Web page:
All the team’s profits will go into the trust, which will be used to pay the salaries of the players and coaches and the $125 million renovation of Vivint Smart Home Arena. The team will stockpile cash reserves now for those times when the Jazz aren’t as profitable (this is a very good explainer of the financial details and tax implications involved with the Jazz’s trust, a version of what is known in economic circles as a Generation Skipping Trust, or GST).
"We are very happy to know that now more than ever, and for generations to come - the Jazz will belong to Utah." - Gail Miller pic.twitter.com/9HPBVgDwo7— Utah Jazz (@utahjazz) January 23, 2017
“When we need to act fast, we have the ability to do that now,” Steve Starks, the president of Miller Sports and Entertainment and the Jazz, told me a couple of weeks ago, after the establishment of the legacy trust was announced. “We will have enough cash flow to be able to support the organization. The trust will be self-sufficient. We will remain competitive.”
The most apt comparison would be with the NFL’s Green Bay Packers, which have been a publicly owned, non-profit corporation since 1923, and now have more than 360,000 shareholders around the world. The Packers raise money for renovations and other team needs by issuing stock offerings to those shareholders, almost none of whom have any true say in how the franchise is run; their “stock” is essentially worthless, as it can’t be re-sold or grow in value, but people can say they’re “part-owners” of the Packers (full disclosure: I bought such “stock” for my two kids a few years ago). The Packers have a seven-person executive committee, one of whom, team president Mark Murphy, represents the team in NFL matters. But Murphy is the only member of the board who is paid a salary; the others serve for free.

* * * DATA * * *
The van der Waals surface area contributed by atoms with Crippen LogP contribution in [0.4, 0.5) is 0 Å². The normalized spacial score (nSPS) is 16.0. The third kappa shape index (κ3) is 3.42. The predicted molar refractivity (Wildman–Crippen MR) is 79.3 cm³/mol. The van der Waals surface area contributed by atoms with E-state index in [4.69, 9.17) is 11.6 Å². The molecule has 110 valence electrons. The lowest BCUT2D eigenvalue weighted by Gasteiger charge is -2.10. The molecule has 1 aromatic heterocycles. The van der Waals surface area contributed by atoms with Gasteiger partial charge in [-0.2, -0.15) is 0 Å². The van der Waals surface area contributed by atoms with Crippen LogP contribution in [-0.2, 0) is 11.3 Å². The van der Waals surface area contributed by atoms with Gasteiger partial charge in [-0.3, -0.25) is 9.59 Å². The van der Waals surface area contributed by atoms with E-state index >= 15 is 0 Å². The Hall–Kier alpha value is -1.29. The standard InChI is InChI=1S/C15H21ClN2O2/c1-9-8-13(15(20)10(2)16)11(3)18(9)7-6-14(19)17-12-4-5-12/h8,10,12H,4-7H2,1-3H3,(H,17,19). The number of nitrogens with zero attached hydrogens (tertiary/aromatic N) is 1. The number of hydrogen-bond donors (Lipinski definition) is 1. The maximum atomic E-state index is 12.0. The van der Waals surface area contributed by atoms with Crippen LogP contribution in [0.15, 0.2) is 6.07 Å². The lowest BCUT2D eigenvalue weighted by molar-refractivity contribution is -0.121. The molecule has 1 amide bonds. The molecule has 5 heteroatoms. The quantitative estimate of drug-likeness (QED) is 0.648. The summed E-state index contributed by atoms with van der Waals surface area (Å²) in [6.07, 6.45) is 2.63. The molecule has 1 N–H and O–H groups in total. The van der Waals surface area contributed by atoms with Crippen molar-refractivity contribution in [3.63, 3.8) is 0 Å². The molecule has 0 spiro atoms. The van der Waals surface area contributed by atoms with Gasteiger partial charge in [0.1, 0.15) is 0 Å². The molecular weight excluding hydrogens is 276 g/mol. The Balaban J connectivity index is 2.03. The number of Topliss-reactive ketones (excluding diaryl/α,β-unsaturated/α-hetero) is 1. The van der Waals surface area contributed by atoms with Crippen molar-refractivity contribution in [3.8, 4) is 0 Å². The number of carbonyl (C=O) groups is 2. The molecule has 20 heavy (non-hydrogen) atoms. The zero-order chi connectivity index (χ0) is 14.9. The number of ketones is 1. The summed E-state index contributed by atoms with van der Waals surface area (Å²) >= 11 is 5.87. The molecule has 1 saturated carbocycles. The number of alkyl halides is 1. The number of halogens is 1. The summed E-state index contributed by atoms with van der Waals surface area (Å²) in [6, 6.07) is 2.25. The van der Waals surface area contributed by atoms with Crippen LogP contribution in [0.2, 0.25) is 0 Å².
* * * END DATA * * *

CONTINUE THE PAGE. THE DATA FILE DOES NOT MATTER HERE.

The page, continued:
After Gail Miller dies, a six-member board, all comprised of Miller family members, will serve as trustees.
“This creates an opportunity for the Millers to remain stewards,” Starks said. “When Larry bought the team, the motive was for the team to stay in Utah. That’s always been the motive for the Miller family. This allows that to happen in perpetuity.”
The bottom line is that the Jazz will not be leaving Utah any time soon, or any time later well after all of us are long gone.
Get Up off the Floor. From Mike Chamernik:
Why do teams add marginal players to reach the salary floor? Wouldn't it be better to just split the difference between the players on the team, giving each player a small bonus and building some goodwill? Or is my premise incorrect?